Ah, but this is not the first legal challenge on the erstwhile unjustified bedroom tax to end-up at the Supreme Court though, is it? No, certainly not, as last year a group of people with disabilities were given leave to have the legality of the new housing benefit regulations heard by the Supreme Court this coming March. The Government may be on stronger ground on this one though (unfortunately?) as both the High Court and the Appeal Court have previously found in their favour. While the High Court had decided that there was discrimination against the disabled it was nevertheless justified so still ‘lawful’. However, following the hearing and what was said, the Government exempted households from the tax where disabled ‘children’ were unable to share a room because of their condition, without doing the same for disabled ‘adults’ in equivalent situations – how comes?

This unpopular controversial bedroom tax is all part of the Department of Pension head, rich Tory Ian Duncan Smith’s drive to attack the most vulnerable in UK society by slashing welfare costs (in this case some half a billion pounds a year from those on housing benefit). The claimed objective of the Government is to force people to move into smaller accommodation (when actually none is available and not on the stocks to become available, is it?). The Government persists with this pernicious tax (held in wholesale disregard by the general public), in spite of increasing evidence that it actually increases the housing benefit bill, harshly punishes the poor, widely increases poverty, and unjustly discriminates against disabled people.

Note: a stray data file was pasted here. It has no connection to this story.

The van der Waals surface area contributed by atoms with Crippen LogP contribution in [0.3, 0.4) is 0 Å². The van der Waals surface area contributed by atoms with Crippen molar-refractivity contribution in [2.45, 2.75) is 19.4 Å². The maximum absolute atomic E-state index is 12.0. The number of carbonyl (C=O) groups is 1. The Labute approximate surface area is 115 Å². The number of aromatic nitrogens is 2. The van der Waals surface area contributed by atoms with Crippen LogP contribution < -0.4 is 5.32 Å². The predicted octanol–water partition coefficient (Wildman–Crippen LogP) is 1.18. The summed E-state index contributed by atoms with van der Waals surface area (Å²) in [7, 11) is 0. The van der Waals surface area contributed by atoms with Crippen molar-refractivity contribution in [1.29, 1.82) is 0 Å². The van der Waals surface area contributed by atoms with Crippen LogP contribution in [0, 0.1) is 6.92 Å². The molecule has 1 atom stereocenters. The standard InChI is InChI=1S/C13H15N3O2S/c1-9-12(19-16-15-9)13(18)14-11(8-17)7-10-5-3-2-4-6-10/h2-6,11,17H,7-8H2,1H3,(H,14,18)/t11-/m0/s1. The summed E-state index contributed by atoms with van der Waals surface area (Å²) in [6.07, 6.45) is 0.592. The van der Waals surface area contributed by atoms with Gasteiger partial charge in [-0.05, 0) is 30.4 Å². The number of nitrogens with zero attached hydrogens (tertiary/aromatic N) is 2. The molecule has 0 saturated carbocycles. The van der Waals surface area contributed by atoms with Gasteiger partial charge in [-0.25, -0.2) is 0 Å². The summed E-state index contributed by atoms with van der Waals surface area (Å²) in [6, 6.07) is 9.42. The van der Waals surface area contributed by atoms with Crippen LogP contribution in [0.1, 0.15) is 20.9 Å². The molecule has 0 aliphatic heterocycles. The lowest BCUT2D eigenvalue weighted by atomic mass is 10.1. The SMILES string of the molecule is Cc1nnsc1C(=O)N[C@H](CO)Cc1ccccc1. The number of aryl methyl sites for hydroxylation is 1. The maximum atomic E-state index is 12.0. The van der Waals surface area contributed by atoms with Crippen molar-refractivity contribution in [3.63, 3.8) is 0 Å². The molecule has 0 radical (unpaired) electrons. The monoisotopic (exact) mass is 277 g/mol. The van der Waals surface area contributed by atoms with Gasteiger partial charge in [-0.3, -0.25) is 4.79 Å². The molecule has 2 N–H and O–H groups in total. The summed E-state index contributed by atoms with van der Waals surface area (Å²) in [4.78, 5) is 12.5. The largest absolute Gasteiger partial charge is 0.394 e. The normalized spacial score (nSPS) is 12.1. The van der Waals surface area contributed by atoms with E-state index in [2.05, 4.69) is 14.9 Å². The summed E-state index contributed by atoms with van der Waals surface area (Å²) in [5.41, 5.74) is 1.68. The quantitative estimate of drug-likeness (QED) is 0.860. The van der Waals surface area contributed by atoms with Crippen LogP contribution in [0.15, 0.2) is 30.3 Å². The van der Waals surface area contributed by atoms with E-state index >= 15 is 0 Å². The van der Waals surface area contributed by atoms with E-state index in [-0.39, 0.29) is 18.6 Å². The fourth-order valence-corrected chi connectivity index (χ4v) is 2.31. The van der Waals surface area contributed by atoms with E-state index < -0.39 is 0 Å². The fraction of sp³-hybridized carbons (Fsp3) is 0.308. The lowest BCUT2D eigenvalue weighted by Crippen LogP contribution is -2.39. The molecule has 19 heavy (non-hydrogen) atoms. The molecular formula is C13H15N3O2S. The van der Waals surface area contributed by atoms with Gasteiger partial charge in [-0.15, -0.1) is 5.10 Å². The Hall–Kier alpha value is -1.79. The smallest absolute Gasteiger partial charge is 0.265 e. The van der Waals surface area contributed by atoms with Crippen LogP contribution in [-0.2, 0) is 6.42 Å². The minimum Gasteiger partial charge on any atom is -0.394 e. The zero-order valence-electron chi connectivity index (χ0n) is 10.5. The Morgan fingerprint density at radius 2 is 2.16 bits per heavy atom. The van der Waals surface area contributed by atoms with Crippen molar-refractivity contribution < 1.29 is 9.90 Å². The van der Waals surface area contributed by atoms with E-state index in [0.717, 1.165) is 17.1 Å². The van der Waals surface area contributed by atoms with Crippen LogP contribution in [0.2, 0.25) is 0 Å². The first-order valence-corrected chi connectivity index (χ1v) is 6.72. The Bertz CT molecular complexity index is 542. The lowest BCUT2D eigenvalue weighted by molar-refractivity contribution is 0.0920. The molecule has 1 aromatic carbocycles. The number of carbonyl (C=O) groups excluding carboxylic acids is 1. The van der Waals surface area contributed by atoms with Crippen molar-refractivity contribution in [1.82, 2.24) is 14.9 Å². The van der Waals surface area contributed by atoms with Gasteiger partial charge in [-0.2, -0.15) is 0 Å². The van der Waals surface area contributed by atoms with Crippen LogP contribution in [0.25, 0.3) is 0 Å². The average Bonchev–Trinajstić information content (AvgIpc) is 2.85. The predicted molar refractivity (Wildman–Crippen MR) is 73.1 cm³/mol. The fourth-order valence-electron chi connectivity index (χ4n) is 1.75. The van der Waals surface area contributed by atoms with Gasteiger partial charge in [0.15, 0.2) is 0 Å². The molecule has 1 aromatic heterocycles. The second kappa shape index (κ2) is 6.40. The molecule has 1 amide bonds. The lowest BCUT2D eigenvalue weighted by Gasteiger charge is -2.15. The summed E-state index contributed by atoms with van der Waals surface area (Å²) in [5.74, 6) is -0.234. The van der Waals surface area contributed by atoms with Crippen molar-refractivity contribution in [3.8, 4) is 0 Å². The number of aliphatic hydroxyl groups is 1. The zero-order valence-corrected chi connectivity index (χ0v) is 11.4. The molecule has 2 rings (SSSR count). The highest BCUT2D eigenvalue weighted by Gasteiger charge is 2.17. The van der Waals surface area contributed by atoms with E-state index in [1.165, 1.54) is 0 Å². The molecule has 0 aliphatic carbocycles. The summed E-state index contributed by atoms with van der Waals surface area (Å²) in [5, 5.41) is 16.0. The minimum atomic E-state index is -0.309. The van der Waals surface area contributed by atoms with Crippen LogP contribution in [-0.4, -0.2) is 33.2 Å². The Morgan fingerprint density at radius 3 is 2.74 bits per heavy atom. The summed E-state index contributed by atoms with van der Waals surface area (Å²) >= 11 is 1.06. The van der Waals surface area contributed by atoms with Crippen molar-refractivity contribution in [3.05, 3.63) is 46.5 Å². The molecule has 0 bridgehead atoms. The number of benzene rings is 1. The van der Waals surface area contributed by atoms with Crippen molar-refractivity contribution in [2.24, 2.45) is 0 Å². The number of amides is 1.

The only hope for those trying to oppose the misery of this tax, is the Courts – with Labour out of power for five years (if not longer), the House of Commons without conscience has repeatedly let them down, when even appropriate action gets voted down time and time again (with some MPs even ‘no-showing’), sometimes quite narrowly, doesn’t it? [like 252 votes to 226 (majority just 26), or 298 to 266 (majority only 32)], while Scot IDS himself outrages opponents by laughing and joking during these debates (You see, his wife’s father’s owned estate provides him with his own accommodation of a very comfortable country house, which has of course multiple spare rooms, so he is all right Jack?).


[The British public are waiting to make judgment on the Supreme Court, with the first Bedroom tax case now only a short two months away – and that will signal how it is all going to go, won’t it?].

Leave a Reply

Fill in your details below or click an icon to log in: Logo

You are commenting using your account. Log Out /  Change )

Twitter picture

You are commenting using your Twitter account. Log Out /  Change )

Facebook photo

You are commenting using your Facebook account. Log Out /  Change )

Connecting to %s

This site uses Akismet to reduce spam. Learn how your comment data is processed.